KINGSVILLE — Faculty in the mechanical engineering department at Texas A&M University-Kingsville were recent recipients of a grant from the Office of Naval Research that will help produce engineering graduates that will qualify for U.S. Navy-related research and advanced technology as a career option.
The TAMUK group will receive more than $600,000 for the next three years, 2018-21.
As part of the project, Texas A&M-Kingsville engineering faculty will redesign the curriculum in existing courses to introduce and strengthen naval relevance in presentations, projects and applications.
“The South Texas Naval Pathway is important because it could potentially provide engineering graduates that meet urgent naval workforce needs,” said Dr. Xue Yang, assistant professor of mechanical engineering and the principal investigator for the grant. “The shortage of qualified STEM workforce in naval areas, both military and civilian, is one of the major challenges and it must be addressed through this project.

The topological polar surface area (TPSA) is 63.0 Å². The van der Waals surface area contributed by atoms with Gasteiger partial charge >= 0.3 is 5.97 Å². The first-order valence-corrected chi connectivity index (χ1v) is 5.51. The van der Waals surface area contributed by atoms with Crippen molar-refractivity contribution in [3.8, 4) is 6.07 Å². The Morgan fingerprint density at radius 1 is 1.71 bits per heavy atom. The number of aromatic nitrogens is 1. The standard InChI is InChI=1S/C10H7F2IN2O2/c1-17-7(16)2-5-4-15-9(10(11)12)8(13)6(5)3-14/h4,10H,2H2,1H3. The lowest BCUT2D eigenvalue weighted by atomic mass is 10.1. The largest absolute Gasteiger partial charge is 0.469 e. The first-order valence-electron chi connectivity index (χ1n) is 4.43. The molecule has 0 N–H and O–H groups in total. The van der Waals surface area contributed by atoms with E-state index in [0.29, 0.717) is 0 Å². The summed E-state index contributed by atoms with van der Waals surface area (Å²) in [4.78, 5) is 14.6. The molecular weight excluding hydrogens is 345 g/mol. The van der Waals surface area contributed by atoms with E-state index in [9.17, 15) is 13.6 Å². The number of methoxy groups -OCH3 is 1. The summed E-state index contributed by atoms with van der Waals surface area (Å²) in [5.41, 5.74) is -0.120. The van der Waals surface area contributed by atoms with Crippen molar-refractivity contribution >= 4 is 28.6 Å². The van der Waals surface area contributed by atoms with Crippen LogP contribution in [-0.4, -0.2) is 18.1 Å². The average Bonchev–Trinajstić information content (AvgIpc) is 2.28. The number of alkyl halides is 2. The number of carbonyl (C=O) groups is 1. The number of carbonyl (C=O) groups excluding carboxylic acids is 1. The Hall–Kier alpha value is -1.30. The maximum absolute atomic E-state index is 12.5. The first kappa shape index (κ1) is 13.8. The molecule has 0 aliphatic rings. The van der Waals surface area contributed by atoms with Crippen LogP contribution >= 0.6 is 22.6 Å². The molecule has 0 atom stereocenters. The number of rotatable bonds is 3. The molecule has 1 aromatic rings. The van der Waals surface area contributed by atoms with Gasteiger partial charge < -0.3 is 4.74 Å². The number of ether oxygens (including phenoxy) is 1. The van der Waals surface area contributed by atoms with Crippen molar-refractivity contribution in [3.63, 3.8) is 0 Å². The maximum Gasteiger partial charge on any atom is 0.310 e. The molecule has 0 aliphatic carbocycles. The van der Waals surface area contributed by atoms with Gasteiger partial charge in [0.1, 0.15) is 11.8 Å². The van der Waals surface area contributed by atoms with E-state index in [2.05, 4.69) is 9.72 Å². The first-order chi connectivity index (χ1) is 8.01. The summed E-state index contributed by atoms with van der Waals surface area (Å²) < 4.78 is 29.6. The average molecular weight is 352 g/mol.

“This will create a STEM workforce with diverse backgrounds but familiar with engineering applications in naval fields,” he said.
With naval air stations at Kingsville and Corpus Christi close to the university, staff members from both locations will be able to take classes at Texas A&M-Kingsville either on campus or online.
“In addition, we will be collaborating with the Naval Research Laboratory (NRL) to put Navy researchers in touch with graduate students,” Yang said.
“The research collaboration will couple Texas A&M-Kingsville engineering faculty members with either NAS engineers or NRL researchers to co-design and co-advise various undergraduate and graduate-level research programs, such as senior design and service learning.
“This collaboration will not only enrich the educational experience for the students and motivate them to consider Navy-related research and advanced technology as a career option in the short run, but also will foster a joint research platform between Texas A&M-Kingsville and NRL in the front run to benefit future students,” Yang said.